Michael Angeles has a boatload of excellent advice for information architects looking for work. If you’re in the market for an IA job, particularly if you’re new in the field, go read it now. Caroline Jarrett’s recent take on how not to get a job in usability has similar themes with some other tips mixed in as well.

Book Review: Digital Ground

Andrew Ottwell’s eloquent commentary on Digital Ground makes me want to buy the book.

Malcolm McCullough’s new book…is a readable and timely contribution to current interaction design. Using ideas drawn from architectural and design theory, cognitive science, and philosophy, McCullough significantly extends current ideas about pervasive computing and so-called experience design, while building on the foundation of traditional task-centered interface design. It’s the best current book on interaction design, and should appeal to both designers and theorists.

Thanks Stewart

Public Broadcasting Metadata Dictionary Project

“The Public Broadcasting Metadata Dictionary Project is a cross-organizational, multi-disciplined effort to establish a standard for all public broadcasting content (radio and television), in order that metadata might be more easily exchanged between colleagues, software systems, institutions, community partners, individual citizens, etc. The Project will be a “touchstone,” a single, streamlined standard to which other database structures, including those of PBS, NPR, major producing stations, and other asset/content management systems will be “mapped.” It can also be used as a guide for the onset of an archival or asset management process at an individual station or institution.”

Innovate and Die?

Gary Feldman at Cheskin shares some insights into why innovation can lead to dead ends. This quote sums up the problem - becoming a "betamax first mover loser". His examples are Tivo (a great innovation) and satellite radio (a paid version of something you already have). The main difference between the two is that Tivo doesn’t integrate into the TV / Cable experience - buying a Tivo requires extra effort - while satellite radio is an option at the dealership.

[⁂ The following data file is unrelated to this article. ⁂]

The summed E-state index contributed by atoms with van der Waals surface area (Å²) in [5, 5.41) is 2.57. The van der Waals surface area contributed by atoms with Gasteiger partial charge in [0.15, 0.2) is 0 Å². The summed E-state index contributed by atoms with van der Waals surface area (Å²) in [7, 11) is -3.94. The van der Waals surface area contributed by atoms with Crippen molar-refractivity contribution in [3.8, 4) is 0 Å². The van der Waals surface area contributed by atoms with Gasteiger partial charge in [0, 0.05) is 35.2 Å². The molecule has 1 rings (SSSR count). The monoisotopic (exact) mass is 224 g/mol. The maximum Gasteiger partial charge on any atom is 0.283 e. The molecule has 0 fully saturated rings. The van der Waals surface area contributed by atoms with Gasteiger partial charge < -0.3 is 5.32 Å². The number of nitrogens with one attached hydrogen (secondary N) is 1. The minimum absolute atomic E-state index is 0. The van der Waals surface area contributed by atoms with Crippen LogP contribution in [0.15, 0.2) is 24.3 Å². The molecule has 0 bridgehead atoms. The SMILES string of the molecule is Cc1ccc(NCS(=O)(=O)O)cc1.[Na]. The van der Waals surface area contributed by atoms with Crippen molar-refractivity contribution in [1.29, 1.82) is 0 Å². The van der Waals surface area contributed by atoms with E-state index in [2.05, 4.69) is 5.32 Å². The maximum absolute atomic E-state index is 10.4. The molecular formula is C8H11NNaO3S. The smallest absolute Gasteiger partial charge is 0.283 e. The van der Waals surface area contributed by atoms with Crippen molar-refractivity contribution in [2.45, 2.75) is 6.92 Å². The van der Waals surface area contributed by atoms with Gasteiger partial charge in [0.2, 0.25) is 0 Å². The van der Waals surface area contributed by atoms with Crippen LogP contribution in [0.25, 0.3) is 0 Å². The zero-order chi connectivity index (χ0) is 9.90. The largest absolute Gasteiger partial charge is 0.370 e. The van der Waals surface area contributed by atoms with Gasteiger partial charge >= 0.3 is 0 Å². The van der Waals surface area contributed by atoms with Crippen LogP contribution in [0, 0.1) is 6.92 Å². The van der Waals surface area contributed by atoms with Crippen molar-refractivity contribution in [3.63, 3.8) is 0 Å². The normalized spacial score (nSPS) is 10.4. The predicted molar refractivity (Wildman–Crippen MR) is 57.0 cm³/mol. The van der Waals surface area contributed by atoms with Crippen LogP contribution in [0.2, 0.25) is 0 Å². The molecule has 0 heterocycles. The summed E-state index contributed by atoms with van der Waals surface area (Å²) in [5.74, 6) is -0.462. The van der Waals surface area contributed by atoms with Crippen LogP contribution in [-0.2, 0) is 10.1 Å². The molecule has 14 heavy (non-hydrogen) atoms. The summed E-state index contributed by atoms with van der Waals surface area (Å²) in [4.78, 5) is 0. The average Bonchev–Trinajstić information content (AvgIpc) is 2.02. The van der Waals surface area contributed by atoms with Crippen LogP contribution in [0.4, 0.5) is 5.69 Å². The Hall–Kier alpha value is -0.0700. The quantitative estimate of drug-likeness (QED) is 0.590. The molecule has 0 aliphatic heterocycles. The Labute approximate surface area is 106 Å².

The key insight for UX is that it’s the integrated experience that matters - not just the one specific product we might be working on.

btw, Cheskin’s company blog is consistently insightful and refreshing.

The Future of Information Architecture, A Retreat

Christina Wodtke and friends (including yours truly) are organizing a retreat to discuss the future of information architecture.

At a glance:

  • Oct. 1-3
  • At Asilomar, in Pacific Grove, CA
  • No cost beyond travel and lodging
  • Only 40 spots, so discussion stays personal.

It’s a great opportunity to mix with other IAs and look at the future of the practice. Hope to see you there.

Enhance Usability by Highlighting Search Terms

A List Apart offers a practical implementation of highlighting terms in the page that were searched for by the user. You can check out their demo search to see the script in action.

Interaction Design Group soft launch

It’s a summer of soft launches as the Interaction Design Group launches their new site. The IxDG (I’m not sure what the x is for, except to say it’s not info design) is modeled along similar lines to AIfIA. Props to those involved, though I think there’s some wheel reinvention going on - with tools, job board, and resource library being carbon copies of AIfIA initiatives.

The duplicate intitiatives (and the spread of UX related organizations in general) point to the fact that we’ll hit organizational fatigue in the UX space and need some consolidation. Right now we have a lot of groups doing some similar things (AIfIA, ASIS&T, UPA, CHI, STC, AIGA ED, HFES, IxDG, possibly some InfoDesign group in the near future…). Picking a professional organization to join or initiative to volunteer for requires travelling a crowded, even claustrophobic, space for the UX practitioner who crosses boundaries between interaction design, IA, info design, etc.

My personal preference is for more interdisciplinary work like UXnet, so I get benefits across the orgs even if I only belong to one or two. And I’m also biased to favor the younger organizations like IxDG and AIfIA - while they don’t have as much infrastructure, they are tailored to today’s practitioner.